PLAINVILLE — Lawyers for Michelle Carter have been granted more time to appeal her manslaughter conviction to the U.S. Supreme Court.
Supreme Court Justice Stephen Breyer this week gave the lawyers until July 8 to file, according to court records.
Carter, 22, of Plainville, is serving a 15-month jail term for the death of her boyfriend, 18-year-old Conrad Roy III of Mattapoisett, in 2014. The state Supreme Judicial Court unanimously upheld her 2017 conviction in February.
Carter, then 17, urged Roy to kill himself in a series of text messages and phone calls from her home.
Roy died after breathing in toxic fumes from a water pump inside his pickup truck while parked in a Fairhaven parking lot.
Carter is represented by Nancy Gertner, a Harvard law professor, high profile defense lawyer and former U.S. District Court judge, as well as Boston lawyers Daniel Marx and William Fick.
In a document filed to request an extension, they wrote that the state Supreme Judicial Court was the first to have affirmed a conviction for a defendant who — with words alone — advised, encouraged or coerced another person to commit suicide, noting that Carter neither provided the means of death or physically participated.
The lawyers argued the state’s high court created a conflict with at least three other state supreme courts about the application of the First Amendment in such circumstances. The court, they said, also disregarded U.S. Supreme Court precedents regarding due process guarantees.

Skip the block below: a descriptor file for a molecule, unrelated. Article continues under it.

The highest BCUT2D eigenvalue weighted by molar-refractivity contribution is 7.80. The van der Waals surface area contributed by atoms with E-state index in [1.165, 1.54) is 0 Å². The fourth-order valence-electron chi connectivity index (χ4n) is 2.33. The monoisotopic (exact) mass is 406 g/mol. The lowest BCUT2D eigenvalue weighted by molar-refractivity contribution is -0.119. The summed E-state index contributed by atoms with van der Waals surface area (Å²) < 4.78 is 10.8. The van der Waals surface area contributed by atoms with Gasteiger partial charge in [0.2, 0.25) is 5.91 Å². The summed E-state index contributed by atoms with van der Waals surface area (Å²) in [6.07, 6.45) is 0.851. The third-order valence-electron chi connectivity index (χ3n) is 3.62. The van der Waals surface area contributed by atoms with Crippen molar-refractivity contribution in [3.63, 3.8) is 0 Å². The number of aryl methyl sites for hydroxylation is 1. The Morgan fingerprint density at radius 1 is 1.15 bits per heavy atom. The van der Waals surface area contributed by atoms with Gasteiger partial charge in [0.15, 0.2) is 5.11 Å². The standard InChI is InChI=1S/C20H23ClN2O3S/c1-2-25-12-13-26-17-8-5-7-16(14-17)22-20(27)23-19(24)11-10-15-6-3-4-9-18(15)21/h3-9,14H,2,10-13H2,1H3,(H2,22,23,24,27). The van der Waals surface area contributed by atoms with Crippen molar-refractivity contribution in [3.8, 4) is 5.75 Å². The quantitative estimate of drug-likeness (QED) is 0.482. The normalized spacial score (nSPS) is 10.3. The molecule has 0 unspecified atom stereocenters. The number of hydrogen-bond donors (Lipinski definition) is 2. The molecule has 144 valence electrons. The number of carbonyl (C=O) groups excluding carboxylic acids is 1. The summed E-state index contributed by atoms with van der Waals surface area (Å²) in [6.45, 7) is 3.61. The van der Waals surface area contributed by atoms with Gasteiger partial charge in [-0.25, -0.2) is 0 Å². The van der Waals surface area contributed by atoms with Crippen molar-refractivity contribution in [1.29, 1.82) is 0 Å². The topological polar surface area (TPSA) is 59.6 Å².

The lawyers argued that the ruling failed to draw clear lines, which the Constitution requires, about who could be prosecuted for encouraging or assisting someone who commits suicide.
They said the state Supreme Judicial Court ruling left up to prosecutors and judges “the difficult task of differentiating on an ad hoc and subjective basis between such cases.”
“Its dubious assumption that prosecutors will act responsibly in charging involuntary manslaughter in future suicide cases undermines the constitutional protections, which this court has clearly established and consistently maintained against arbitrary enforcement of criminal laws,” they wrote.
In seeking more time, the lawyers cited their pressing work for other clients, including indigent ones in court-appointed cases.
Among them are plaintiffs in an ongoing federal civil rights action seeking the return of fees and fines paid and property forfeited in wrongful convictions due to misconduct in the state drug laboratory.
The state Supreme Judicial Court dismissed thousands of cases after an investigation revealed a state chemist tampered with drug evidence sent to the lab to be tested.